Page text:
MEB, PEB, IDES…and the Alphabet Soup of Medical Discharges (Part 1 of 4)

A view of the Naval Medical Center San Diego aka Bob Wilson Naval Hospital in the Balboa Park in San Diego.

What is the Medical Evaluation Board Process?

Formerly, the Services and the VA Considered Disability Separately

If you are confused with the acronyms IDES, MEB, PEB, DBQs, C&P Exams, VASRD, PEBLOs, MSCs NARSUMs, SMEBCs, and VARRs, you are not alone.  So what is an MEB anyway?   Colloquially, servicemembers refer to the Integrated Disability Evaluation System (IDES) as an MEB.  That common name comes from the fact that the IDES system was formerly two different systems.  The Army/Navy/Air Force used one disability evaluation system and the Veterans Administration used a different system.  The Medical Evaluation Board (MEB) and Physical Evaluation Board (PEB) served, and continues to serve, as the military services’ evaluation system .  But now, the services and the VA work together; though sometimes they work together with the type of inter-service rivalries we know and love as servicemembers.

The medical evaluation system, as it previously existed, often did not benefit servicemembers.  On the military service side (MEB/PEB), each service conducted their medical review and provided the member with their disability rating.  After discharge, the VA would examine the same conditions and provide a rating based on the same medical information – and often, the ratings would vary widely.  At times, this difference would cost servicemembers retirement from the military.  To remedy this problem, Congress created the IDES process.

The Integrated Disability Evaluation System (IDES) Combines the MEB and VA Systems

Now the medical evaluation process is, as the name suggests, integrated.  Now once a MEB is initiated, the service and VA work together under the IDES system.  The goal is to have the servicemember evaluated by the VA while still on active duty.  In doing so, the service and the VA share medical records and other medical-related information.  The VA uses forms that can be viewed online called Disability Benefits Questionnaires (DBQs) during this evaluation.  Afterwards, the VA uses the evaluation, called a Compensation and Pension Examination (C&P Exam), together with the servicemember’s full medical records from the military service, and provides a proposed rating for the condition, using the VA Schedule for Rating Disabilities (VASRD).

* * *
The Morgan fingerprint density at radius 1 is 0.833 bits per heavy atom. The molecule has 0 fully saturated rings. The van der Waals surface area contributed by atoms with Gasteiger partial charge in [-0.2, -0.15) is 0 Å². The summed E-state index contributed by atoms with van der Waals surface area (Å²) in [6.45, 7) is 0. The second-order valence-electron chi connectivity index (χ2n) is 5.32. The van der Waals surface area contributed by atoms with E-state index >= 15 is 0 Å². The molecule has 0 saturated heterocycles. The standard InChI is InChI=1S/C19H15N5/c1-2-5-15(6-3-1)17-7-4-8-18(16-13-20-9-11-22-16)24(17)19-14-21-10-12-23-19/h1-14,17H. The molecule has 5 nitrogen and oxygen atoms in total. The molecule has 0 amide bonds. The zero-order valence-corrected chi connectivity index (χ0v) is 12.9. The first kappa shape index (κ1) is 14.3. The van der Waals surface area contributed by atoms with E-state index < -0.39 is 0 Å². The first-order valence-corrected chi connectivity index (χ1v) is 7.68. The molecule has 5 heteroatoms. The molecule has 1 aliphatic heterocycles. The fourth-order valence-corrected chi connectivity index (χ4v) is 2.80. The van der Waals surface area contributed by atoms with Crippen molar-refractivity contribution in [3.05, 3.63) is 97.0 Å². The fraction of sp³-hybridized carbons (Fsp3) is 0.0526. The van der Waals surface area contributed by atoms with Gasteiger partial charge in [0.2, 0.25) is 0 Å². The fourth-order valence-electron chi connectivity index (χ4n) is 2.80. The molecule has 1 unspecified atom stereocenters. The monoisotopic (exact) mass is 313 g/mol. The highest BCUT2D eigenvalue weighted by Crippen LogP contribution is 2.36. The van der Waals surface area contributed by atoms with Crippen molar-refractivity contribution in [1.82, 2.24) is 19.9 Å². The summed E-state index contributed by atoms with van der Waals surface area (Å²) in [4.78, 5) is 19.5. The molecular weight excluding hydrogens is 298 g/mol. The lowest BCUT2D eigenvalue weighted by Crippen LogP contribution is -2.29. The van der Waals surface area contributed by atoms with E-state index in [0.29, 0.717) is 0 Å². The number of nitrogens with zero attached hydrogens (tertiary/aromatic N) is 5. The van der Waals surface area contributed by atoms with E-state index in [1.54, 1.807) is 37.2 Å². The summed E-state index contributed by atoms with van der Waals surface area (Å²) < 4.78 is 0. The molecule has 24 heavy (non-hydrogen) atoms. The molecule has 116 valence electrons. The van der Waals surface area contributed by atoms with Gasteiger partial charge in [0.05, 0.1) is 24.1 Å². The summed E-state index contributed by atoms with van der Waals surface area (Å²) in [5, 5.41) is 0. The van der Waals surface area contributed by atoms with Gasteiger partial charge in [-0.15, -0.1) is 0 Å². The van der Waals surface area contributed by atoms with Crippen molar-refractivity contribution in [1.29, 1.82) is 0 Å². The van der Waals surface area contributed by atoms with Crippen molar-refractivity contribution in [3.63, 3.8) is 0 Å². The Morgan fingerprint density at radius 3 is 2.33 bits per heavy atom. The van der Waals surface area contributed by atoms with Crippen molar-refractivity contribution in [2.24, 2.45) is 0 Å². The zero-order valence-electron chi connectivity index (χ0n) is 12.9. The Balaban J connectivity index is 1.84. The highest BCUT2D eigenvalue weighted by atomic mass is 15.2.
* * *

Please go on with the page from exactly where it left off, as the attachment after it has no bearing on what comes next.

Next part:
Once a MEB begins, the service assigns a Physical Evaluation Board Liaison Officer (PEBLO) to the servicemember.  The job of the PEBLO is to assist the servicemember through the evaluation process to ensure it runs smoothly.  PEBLOs desire to help the servicemember, but as non-attorneys there’s a limit to how much the PEBLO can do in the process.  PEBLO’s act as stewards of the process and a resource for the servicemembers.  After the PEBLO, the servicemember will be assigned a Military Service Coordinator (MSC).  MSCs are individuals accredited by the VA that work with the servicemember to help file their claim. They can also assist with other information regarding the VA and additional benefits available including vocational rehabilitation during the MEB process.

Simultaneous Medical Evaluation Processing by the Services and VA

While the VA is determining its disability rating, the service conducts the MEB phase of their IDES process.  During that process, the service has physicians not involved in treating the servicemember examine the medical records.  This examination includes the C&P exam.  The services’ doctors determine whether the medical conditions listed meet their service’s retention standards.  Each service has a regulation or instruction that articulates the retention standards.

It is reported that many people say that specific conditions always fail retention standards – which is one of the many myths about the medical evaluation process that will be addressed in subsequent blog post.  The symptoms of the service member, not the diagnosed condition, serves as the retention determination.  The physicians will complete the Narrative Summary (NARSUM) regarding the servicemember’s conditions, as well as the MEB forms listing what conditions fail retention standards.  The command serves those documents on the servicemember.  After receipt of the documents, the servicemember meets with the PEBLO and reviews the file.  Afterwards, the servicemember then meets with a lawyer, in the Army called the Soldier’s MEB Counsel (SMEBC).  This lawyer will advise the servicemember of their rights and elections regarding the MEB.

Upon completion, the MEB forwards cases involving servicemembers with conditions that do not meet retention standards to the PEB.  The PEB is a board of three individuals.  One member must be a doctor. The PEB will consider the case and make a determination as to whether the conditions render the servicemember unfit for further duty.  The board then adopts the VA proposed ratings for the conditions that render the servicemember unfit.  The PEB  then combines those ratings to determine the servicemember’s overall rating for the unfit conditions.

Right to Hearing if Servicemember Disagrees with PEB or VA Rating

The individual has the right to request a formal hearing at the PEB if they disagree with their findings regarding fitness for duty.  Additionally, the servicemember can submit a VA Rating Reconsideration (VARR) regarding their unfit conditions if they believe that the VA’s proposed rating is incorrect.

This is part 1 of a 4-part series on the IDES/MEB process.  If you have questions or concerns about this process, or have a topic you’d like to see covered in the rest of this series, please contact Jessica Linney at or Will M. Helixon at


Written by Jessica Linney

Law Office of Will M. Helixon

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